Product Quality Choice, Competition, and Supply Chain Design
Ferguson, Mark E.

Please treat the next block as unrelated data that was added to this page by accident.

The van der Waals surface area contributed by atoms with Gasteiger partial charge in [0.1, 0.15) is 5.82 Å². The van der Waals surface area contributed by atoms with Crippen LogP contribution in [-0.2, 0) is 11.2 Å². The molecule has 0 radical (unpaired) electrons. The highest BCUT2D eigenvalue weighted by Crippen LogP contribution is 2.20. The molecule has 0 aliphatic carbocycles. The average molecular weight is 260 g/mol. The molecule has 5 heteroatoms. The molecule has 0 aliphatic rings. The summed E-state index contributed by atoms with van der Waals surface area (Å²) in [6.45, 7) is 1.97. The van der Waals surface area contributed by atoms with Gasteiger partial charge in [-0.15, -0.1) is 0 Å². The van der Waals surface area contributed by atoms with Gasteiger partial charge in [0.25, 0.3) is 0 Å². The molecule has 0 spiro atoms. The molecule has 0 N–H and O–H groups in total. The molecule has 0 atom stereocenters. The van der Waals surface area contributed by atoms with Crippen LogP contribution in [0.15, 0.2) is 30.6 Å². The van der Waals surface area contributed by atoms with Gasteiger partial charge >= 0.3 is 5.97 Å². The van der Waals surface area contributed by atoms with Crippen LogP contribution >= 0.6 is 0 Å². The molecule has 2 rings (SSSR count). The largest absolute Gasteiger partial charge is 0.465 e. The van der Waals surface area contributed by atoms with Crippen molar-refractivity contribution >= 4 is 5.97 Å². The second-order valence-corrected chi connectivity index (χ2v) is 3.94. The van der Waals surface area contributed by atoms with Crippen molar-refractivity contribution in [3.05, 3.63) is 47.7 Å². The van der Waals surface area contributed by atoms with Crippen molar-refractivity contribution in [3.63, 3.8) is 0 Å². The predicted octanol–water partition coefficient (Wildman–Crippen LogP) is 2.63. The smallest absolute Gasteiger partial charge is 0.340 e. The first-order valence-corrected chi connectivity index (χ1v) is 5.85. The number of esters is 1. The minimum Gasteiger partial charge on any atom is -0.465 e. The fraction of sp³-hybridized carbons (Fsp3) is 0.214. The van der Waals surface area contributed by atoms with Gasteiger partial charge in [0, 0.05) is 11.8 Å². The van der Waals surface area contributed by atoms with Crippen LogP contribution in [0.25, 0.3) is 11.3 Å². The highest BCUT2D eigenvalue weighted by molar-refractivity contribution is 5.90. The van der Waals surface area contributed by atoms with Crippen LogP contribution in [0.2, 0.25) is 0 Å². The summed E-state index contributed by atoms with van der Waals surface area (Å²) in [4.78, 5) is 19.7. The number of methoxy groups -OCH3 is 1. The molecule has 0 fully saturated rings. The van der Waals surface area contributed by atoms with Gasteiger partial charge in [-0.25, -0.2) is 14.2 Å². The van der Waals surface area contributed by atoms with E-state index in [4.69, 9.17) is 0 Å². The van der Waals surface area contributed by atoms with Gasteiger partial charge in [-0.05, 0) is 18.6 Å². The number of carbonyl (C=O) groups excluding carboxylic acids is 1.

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We explore the interplay between product design choices and their effect on the supply chain transactions. A large number of industrial business-to-business transactions indicates that product design choices, and the definition of the overall product performance (quality), is relying on "off the shelf" standardized components, and it influences the component pricing. We develop a normative model that highlights the drivers for the different industrial settings and we consider end product markets with quality sensitive heterogenous consumers (vertical differentiation). We find that depending on the industry concentration at the different tiers of the supply chain, the timing of the product definition by the OEM has a substantial effect on the transacting firms payoff, as well as on other relevant metrics (total supply chain profits, social welfare). By examining the potential action sequences across the transacting firms, we identify the incentives for each firm to accomplish a decision earlier or later in the strategic interaction. Interestingly, the standard notion of the "leader" advantage in the transaction does not hold always, due to the indirect effect of the component cost on the end-product market, through the indirect link between the product performance and the total market served. Therefore, the OEM may benefit more from finalizing the end product specifications based on known component costs. Along similar lines, the supplier may benefit from a "follower" position in the sequence of decisions. Finally, the severity of competition in any of the two tiers may be diluted by a specific sequence, depending on the available nformation at the monopolistic tier.